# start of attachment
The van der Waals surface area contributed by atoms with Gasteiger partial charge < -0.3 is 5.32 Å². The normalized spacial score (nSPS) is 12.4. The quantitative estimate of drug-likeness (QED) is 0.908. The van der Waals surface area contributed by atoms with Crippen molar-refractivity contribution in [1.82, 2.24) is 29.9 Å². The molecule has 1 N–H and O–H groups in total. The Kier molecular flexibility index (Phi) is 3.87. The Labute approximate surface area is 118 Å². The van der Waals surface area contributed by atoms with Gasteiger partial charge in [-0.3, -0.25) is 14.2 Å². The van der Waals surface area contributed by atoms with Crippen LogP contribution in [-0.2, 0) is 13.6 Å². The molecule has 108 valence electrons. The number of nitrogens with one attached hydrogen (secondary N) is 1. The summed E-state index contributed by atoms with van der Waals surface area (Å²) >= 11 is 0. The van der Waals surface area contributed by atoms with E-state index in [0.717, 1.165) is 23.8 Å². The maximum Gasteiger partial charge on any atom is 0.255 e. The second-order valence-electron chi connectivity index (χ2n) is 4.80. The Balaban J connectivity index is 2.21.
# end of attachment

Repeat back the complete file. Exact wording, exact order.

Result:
The van der Waals surface area contributed by atoms with Gasteiger partial charge < -0.3 is 5.32 Å². The normalized spacial score (nSPS) is 12.4. The quantitative estimate of drug-likeness (QED) is 0.908. The van der Waals surface area contributed by atoms with Crippen molar-refractivity contribution in [1.82, 2.24) is 29.9 Å². The molecule has 1 N–H and O–H groups in total. The Kier molecular flexibility index (Phi) is 3.87. The Labute approximate surface area is 118 Å². The van der Waals surface area contributed by atoms with Gasteiger partial charge in [-0.3, -0.25) is 14.2 Å². The van der Waals surface area contributed by atoms with Crippen LogP contribution in [-0.2, 0) is 13.6 Å². The molecule has 108 valence electrons. The number of nitrogens with one attached hydrogen (secondary N) is 1. The summed E-state index contributed by atoms with van der Waals surface area (Å²) >= 11 is 0. The van der Waals surface area contributed by atoms with E-state index in [0.717, 1.165) is 23.8 Å². The maximum Gasteiger partial charge on any atom is 0.255 e. The second-order valence-electron chi connectivity index (χ2n) is 4.80. The Balaban J connectivity index is 2.21.